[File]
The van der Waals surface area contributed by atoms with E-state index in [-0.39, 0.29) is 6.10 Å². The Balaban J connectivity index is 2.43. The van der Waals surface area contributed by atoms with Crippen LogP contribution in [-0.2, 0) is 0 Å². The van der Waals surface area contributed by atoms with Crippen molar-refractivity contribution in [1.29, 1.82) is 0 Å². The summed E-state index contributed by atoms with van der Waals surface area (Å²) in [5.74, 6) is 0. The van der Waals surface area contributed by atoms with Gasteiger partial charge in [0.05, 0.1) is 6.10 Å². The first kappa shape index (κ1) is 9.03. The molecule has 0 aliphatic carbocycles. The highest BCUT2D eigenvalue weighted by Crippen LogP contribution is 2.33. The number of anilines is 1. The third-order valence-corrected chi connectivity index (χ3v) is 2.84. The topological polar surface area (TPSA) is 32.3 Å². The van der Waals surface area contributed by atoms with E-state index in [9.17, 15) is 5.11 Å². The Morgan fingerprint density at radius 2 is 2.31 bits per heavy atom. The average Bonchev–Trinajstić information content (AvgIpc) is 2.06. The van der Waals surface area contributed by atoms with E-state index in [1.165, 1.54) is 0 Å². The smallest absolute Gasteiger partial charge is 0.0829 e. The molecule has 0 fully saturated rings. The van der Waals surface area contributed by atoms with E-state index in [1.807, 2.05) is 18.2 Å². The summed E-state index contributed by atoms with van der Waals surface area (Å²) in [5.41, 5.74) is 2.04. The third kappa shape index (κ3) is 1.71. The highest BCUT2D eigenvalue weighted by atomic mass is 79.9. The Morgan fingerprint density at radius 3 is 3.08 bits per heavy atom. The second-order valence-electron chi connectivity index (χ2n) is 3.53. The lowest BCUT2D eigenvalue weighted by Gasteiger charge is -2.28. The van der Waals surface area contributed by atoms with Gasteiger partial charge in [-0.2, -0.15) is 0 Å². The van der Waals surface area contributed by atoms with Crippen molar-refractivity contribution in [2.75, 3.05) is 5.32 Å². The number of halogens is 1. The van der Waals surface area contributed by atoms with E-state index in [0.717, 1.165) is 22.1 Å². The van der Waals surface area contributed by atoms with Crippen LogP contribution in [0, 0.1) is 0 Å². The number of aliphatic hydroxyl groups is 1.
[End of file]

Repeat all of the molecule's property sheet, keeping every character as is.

The van der Waals surface area contributed by atoms with E-state index in [-0.39, 0.29) is 6.10 Å². The Balaban J connectivity index is 2.43. The van der Waals surface area contributed by atoms with Crippen LogP contribution in [-0.2, 0) is 0 Å². The van der Waals surface area contributed by atoms with Crippen molar-refractivity contribution in [1.29, 1.82) is 0 Å². The summed E-state index contributed by atoms with van der Waals surface area (Å²) in [5.74, 6) is 0. The van der Waals surface area contributed by atoms with Gasteiger partial charge in [0.05, 0.1) is 6.10 Å². The first kappa shape index (κ1) is 9.03. The molecule has 0 aliphatic carbocycles. The highest BCUT2D eigenvalue weighted by Crippen LogP contribution is 2.33. The number of anilines is 1. The third-order valence-corrected chi connectivity index (χ3v) is 2.84. The topological polar surface area (TPSA) is 32.3 Å². The van der Waals surface area contributed by atoms with E-state index in [9.17, 15) is 5.11 Å². The Morgan fingerprint density at radius 2 is 2.31 bits per heavy atom. The average Bonchev–Trinajstić information content (AvgIpc) is 2.06. The van der Waals surface area contributed by atoms with E-state index in [1.165, 1.54) is 0 Å². The smallest absolute Gasteiger partial charge is 0.0829 e. The molecule has 0 fully saturated rings. The van der Waals surface area contributed by atoms with E-state index in [1.807, 2.05) is 18.2 Å². The summed E-state index contributed by atoms with van der Waals surface area (Å²) in [5.41, 5.74) is 2.04. The third kappa shape index (κ3) is 1.71. The highest BCUT2D eigenvalue weighted by atomic mass is 79.9. The Morgan fingerprint density at radius 3 is 3.08 bits per heavy atom. The second-order valence-electron chi connectivity index (χ2n) is 3.53. The lowest BCUT2D eigenvalue weighted by Gasteiger charge is -2.28. The van der Waals surface area contributed by atoms with Gasteiger partial charge in [-0.2, -0.15) is 0 Å². The van der Waals surface area contributed by atoms with Crippen molar-refractivity contribution in [2.75, 3.05) is 5.32 Å². The number of halogens is 1. The van der Waals surface area contributed by atoms with E-state index in [0.717, 1.165) is 22.1 Å². The van der Waals surface area contributed by atoms with Crippen LogP contribution in [0, 0.1) is 0 Å². The number of aliphatic hydroxyl groups is 1.